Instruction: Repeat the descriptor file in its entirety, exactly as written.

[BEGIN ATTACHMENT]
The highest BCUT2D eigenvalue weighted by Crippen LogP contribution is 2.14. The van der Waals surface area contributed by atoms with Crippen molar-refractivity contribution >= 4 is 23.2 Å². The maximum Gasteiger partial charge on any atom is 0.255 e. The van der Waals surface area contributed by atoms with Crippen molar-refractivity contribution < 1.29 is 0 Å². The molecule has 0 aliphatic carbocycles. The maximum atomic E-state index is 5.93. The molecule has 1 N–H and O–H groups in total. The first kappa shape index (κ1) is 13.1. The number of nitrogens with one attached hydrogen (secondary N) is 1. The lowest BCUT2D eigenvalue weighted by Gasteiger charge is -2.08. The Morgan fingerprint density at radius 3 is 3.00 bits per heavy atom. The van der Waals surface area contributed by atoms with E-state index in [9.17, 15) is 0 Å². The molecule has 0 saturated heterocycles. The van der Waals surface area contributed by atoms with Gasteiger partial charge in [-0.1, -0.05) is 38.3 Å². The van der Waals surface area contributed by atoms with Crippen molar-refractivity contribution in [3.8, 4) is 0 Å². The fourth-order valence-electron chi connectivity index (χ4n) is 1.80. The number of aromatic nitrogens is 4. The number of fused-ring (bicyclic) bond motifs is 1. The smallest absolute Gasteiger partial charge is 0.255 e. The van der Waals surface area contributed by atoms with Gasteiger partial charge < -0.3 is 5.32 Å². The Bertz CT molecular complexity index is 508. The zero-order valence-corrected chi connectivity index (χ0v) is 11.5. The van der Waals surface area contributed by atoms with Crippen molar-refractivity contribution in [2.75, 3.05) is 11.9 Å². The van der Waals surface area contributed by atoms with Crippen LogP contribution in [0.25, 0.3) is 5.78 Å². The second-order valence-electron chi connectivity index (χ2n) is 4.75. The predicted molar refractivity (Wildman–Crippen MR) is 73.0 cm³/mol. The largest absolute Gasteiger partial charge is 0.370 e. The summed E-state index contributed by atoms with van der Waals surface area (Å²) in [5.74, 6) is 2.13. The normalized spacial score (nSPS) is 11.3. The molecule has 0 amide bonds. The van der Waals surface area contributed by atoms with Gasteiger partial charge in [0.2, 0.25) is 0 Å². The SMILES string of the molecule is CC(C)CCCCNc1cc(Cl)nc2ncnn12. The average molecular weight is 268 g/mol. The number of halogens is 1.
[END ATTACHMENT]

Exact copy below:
The highest BCUT2D eigenvalue weighted by Crippen LogP contribution is 2.14. The van der Waals surface area contributed by atoms with Crippen molar-refractivity contribution >= 4 is 23.2 Å². The maximum Gasteiger partial charge on any atom is 0.255 e. The van der Waals surface area contributed by atoms with Crippen molar-refractivity contribution < 1.29 is 0 Å². The molecule has 0 aliphatic carbocycles. The maximum atomic E-state index is 5.93. The molecule has 1 N–H and O–H groups in total. The first kappa shape index (κ1) is 13.1. The number of nitrogens with one attached hydrogen (secondary N) is 1. The lowest BCUT2D eigenvalue weighted by Gasteiger charge is -2.08. The Morgan fingerprint density at radius 3 is 3.00 bits per heavy atom. The van der Waals surface area contributed by atoms with E-state index in [9.17, 15) is 0 Å². The molecule has 0 saturated heterocycles. The van der Waals surface area contributed by atoms with Gasteiger partial charge in [-0.1, -0.05) is 38.3 Å². The van der Waals surface area contributed by atoms with Crippen molar-refractivity contribution in [3.8, 4) is 0 Å². The fourth-order valence-electron chi connectivity index (χ4n) is 1.80. The number of aromatic nitrogens is 4. The number of fused-ring (bicyclic) bond motifs is 1. The smallest absolute Gasteiger partial charge is 0.255 e. The van der Waals surface area contributed by atoms with Gasteiger partial charge < -0.3 is 5.32 Å². The Bertz CT molecular complexity index is 508. The zero-order valence-corrected chi connectivity index (χ0v) is 11.5. The van der Waals surface area contributed by atoms with Crippen molar-refractivity contribution in [2.75, 3.05) is 11.9 Å². The van der Waals surface area contributed by atoms with Crippen LogP contribution in [0.25, 0.3) is 5.78 Å². The second-order valence-electron chi connectivity index (χ2n) is 4.75. The predicted molar refractivity (Wildman–Crippen MR) is 73.0 cm³/mol. The largest absolute Gasteiger partial charge is 0.370 e. The summed E-state index contributed by atoms with van der Waals surface area (Å²) in [5.74, 6) is 2.13. The normalized spacial score (nSPS) is 11.3. The molecule has 0 amide bonds. The van der Waals surface area contributed by atoms with Gasteiger partial charge in [0.2, 0.25) is 0 Å². The SMILES string of the molecule is CC(C)CCCCNc1cc(Cl)nc2ncnn12. The average molecular weight is 268 g/mol. The number of halogens is 1.